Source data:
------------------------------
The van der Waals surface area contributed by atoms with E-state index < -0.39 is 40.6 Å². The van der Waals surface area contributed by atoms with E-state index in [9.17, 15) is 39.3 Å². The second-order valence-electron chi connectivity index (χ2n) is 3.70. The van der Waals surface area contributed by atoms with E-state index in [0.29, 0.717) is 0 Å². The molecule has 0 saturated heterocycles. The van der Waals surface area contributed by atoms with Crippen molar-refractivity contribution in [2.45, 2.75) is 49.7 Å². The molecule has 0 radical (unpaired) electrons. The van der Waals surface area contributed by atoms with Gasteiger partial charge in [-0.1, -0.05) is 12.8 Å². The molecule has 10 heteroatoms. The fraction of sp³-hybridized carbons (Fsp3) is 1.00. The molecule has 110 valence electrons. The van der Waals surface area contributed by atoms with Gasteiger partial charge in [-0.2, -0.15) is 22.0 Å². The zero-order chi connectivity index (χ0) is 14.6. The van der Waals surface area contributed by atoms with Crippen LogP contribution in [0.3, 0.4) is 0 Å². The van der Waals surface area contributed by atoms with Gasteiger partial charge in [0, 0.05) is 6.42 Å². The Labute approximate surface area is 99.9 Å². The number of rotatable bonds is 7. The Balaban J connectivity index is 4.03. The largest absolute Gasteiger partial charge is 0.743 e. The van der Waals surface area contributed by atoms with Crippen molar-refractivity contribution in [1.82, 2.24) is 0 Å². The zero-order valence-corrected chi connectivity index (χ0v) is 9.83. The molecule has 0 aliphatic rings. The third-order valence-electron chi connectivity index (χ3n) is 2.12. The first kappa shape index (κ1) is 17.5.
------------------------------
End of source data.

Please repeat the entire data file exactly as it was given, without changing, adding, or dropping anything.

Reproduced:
The van der Waals surface area contributed by atoms with E-state index < -0.39 is 40.6 Å². The van der Waals surface area contributed by atoms with E-state index in [9.17, 15) is 39.3 Å². The second-order valence-electron chi connectivity index (χ2n) is 3.70. The van der Waals surface area contributed by atoms with E-state index in [0.29, 0.717) is 0 Å². The molecule has 0 saturated heterocycles. The van der Waals surface area contributed by atoms with Crippen molar-refractivity contribution in [2.45, 2.75) is 49.7 Å². The molecule has 0 radical (unpaired) electrons. The van der Waals surface area contributed by atoms with Gasteiger partial charge in [-0.1, -0.05) is 12.8 Å². The molecule has 10 heteroatoms. The fraction of sp³-hybridized carbons (Fsp3) is 1.00. The molecule has 110 valence electrons. The van der Waals surface area contributed by atoms with Gasteiger partial charge in [-0.2, -0.15) is 22.0 Å². The zero-order chi connectivity index (χ0) is 14.6. The van der Waals surface area contributed by atoms with Crippen LogP contribution in [0.3, 0.4) is 0 Å². The van der Waals surface area contributed by atoms with Gasteiger partial charge in [0, 0.05) is 6.42 Å². The Labute approximate surface area is 99.9 Å². The number of rotatable bonds is 7. The Balaban J connectivity index is 4.03. The largest absolute Gasteiger partial charge is 0.743 e. The van der Waals surface area contributed by atoms with Crippen molar-refractivity contribution in [1.82, 2.24) is 0 Å². The zero-order valence-corrected chi connectivity index (χ0v) is 9.83. The molecule has 0 aliphatic rings. The third-order valence-electron chi connectivity index (χ3n) is 2.12. The first kappa shape index (κ1) is 17.5.